Certainly, I think Newt Gingrich’s past history is fair game. More than fair game. What he did and how he did it is really reflective of his character. The much harder problem, and one that I would personally be much more reluctant to get anywhere near, is the private life of a public official who makes no claims about being morally superior or having moral values that preclude such behavior. The person that is just a regular guy or woman. I think that’s an area the press should just move very cautiously in.
Can you think of examples of that situation?
This was a real problem the Post had in the 1996 campaign—I was not involved, but I was familiar with the debate. They knew Bob Dole had had an affair during his first marriage, and Bob Dole knew that the Post knew. The Post didn’t particularly want to do anything with it.
It had an effect, though—Dole was very reluctant to go on any morning TV shows that you would have to commit to the day before, because he was worried that the Post would come out with it in the morning paper and that he would have to go on a TV show and answer questions about it. Then it becomes a real issue for a candidate—it’s interfering with the operation of a campaign.
I think the Post in that case should have made clear to Dole what it planned to do. It was unfair to keep him hanging because it altered the character of his campaign. You can’t have a presidential candidate unwilling to go on TV because of a possible story that may or may not happen over a long time. This went on for about three weeks, I think.
[For another perspective on the unreported Dole affair, see this 1997 American Journalism Review article.]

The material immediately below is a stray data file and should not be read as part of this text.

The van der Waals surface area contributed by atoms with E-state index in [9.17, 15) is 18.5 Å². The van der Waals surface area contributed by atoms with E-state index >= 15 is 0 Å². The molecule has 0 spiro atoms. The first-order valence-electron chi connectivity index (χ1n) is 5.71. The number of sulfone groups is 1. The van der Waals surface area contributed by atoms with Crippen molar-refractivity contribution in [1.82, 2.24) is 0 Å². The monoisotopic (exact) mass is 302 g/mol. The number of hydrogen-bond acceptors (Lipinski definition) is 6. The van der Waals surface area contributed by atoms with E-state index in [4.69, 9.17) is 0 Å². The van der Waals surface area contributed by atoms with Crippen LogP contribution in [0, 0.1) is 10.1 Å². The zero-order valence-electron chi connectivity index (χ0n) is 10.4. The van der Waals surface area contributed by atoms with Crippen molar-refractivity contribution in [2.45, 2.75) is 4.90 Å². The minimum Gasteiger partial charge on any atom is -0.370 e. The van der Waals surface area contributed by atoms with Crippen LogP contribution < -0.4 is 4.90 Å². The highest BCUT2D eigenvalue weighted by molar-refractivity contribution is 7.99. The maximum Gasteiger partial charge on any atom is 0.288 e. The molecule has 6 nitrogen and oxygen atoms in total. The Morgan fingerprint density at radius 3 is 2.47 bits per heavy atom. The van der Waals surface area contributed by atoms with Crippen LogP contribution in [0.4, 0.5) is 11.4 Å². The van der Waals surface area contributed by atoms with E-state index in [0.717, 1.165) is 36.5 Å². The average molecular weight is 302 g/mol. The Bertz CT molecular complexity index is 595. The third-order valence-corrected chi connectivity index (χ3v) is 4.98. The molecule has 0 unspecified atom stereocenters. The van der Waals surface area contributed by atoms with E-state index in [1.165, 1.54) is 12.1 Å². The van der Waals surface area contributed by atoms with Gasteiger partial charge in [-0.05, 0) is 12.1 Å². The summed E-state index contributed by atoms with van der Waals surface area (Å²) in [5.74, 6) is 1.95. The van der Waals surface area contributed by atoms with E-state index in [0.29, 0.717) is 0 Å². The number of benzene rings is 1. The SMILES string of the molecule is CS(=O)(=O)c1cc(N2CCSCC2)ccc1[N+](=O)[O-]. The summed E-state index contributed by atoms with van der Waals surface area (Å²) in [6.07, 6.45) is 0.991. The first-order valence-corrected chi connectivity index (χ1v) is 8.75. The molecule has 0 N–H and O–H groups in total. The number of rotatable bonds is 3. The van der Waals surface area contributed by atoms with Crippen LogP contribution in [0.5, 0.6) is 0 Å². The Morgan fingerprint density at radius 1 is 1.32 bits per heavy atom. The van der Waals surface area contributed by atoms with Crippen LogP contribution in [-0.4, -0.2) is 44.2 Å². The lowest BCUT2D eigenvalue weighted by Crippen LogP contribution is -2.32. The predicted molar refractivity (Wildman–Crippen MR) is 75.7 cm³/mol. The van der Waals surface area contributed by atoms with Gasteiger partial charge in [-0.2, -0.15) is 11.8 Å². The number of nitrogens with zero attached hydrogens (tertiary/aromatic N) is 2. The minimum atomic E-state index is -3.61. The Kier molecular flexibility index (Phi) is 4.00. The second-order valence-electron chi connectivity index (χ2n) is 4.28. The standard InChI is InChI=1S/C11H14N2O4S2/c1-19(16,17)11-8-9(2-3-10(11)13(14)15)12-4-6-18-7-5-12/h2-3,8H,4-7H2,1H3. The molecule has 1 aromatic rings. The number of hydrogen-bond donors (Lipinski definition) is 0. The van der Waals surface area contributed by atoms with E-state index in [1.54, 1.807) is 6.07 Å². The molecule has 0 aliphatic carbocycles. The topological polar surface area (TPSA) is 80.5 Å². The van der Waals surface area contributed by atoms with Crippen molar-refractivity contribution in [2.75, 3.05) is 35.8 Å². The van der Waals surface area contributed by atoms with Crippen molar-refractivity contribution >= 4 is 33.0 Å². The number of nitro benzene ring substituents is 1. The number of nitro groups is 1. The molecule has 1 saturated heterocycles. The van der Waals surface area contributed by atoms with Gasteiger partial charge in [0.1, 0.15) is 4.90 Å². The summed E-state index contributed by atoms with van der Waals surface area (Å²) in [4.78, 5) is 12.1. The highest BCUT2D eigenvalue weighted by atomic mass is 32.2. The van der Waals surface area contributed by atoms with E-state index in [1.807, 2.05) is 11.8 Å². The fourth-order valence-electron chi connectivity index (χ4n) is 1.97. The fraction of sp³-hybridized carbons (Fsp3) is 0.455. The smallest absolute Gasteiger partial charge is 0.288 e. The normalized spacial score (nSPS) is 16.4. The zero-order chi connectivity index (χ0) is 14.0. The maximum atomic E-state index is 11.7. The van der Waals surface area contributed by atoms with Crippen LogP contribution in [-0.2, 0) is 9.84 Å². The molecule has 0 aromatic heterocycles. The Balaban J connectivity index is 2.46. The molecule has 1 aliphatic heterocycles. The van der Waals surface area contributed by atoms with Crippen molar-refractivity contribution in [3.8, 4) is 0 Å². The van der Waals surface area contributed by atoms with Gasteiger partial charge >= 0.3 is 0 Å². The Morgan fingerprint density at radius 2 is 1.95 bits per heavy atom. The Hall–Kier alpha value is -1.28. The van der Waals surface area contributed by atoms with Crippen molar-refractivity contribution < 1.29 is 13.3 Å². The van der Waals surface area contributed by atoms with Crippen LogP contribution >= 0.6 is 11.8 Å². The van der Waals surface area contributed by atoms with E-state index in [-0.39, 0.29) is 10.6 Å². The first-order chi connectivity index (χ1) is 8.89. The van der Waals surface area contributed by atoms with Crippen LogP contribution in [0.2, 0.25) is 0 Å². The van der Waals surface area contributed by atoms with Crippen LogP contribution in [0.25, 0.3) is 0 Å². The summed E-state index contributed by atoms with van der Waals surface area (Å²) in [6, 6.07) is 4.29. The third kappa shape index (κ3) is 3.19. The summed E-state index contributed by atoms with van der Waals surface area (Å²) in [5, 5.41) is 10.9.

Did the Post ever report it?
They sort of buried it in the story. A lot of times these scandals break in a disreputable publication like The National Enquirer. And that always causes a dilemma—‘What should The Washington Post do?’ ‘What should The New York Times do?’ The Post developed a really chintzy way around this, which was to assign it to the media reporter as a media dilemma story. That way he’d get the information in the story and get it in the paper but you’d justify that it was really an examination of media ethics. But the real purpose was just to get the information into the paper. This was not forthright.
At the same time, it’s kind of cliché to say it, but the rub for the traditional media is that they no longer control the news process. The web and the cable news people can control so much of what the agenda is that it really forces the issue when you’re with a more traditional media outlet. As journalistic terrain, it’s really unresolved. Newspapers haven’t figured out how to deal with it.
Anything else the media consider in evaluating whether to report these stories?
The New York Times did not do a very good job handling the innuendo, basically, that John McCain was having an affair with a woman lobbyist in 2008. I think a lot of people would agree that story shouldn’t have been published as written.
In that case, the issue of having an illicit relationship with a lobbyist who is active before the Commerce committee, which McCain chaired for a while—you’re reaching a point of relevance that makes it newsworthy if it’s true and you can really say it. But the Times piece didn’t fully say it. You’d also have to document how his actions had favored the interests of this particular lobbyist.
Has the reaction of the public to these sorts of stories changed over time?
The public in any kind of poll always says these stories are bad and terrible and wrong. But I think they love to read these stories, and certainly cable television thrives on them—any kind of innuendo or allegation like that becomes grist for the mill.
Do you think we’ll reach a point where these stories become so common that voters won’t care any more? Does the enthusiasm for Gingrich’s response point to that?
The positive reaction shown in the Gingrich incident shows more animosity to the media than it does an endorsement of his behavior.
It really depends on the politician and the nature of their marriage—Clinton basically admitted to an affair in 1992 during the campaign and it still didn’t stop him. And there were allegations against George H. W. Bush, and those never really took hold either.Erika Fry is a former assistant editor at CJR.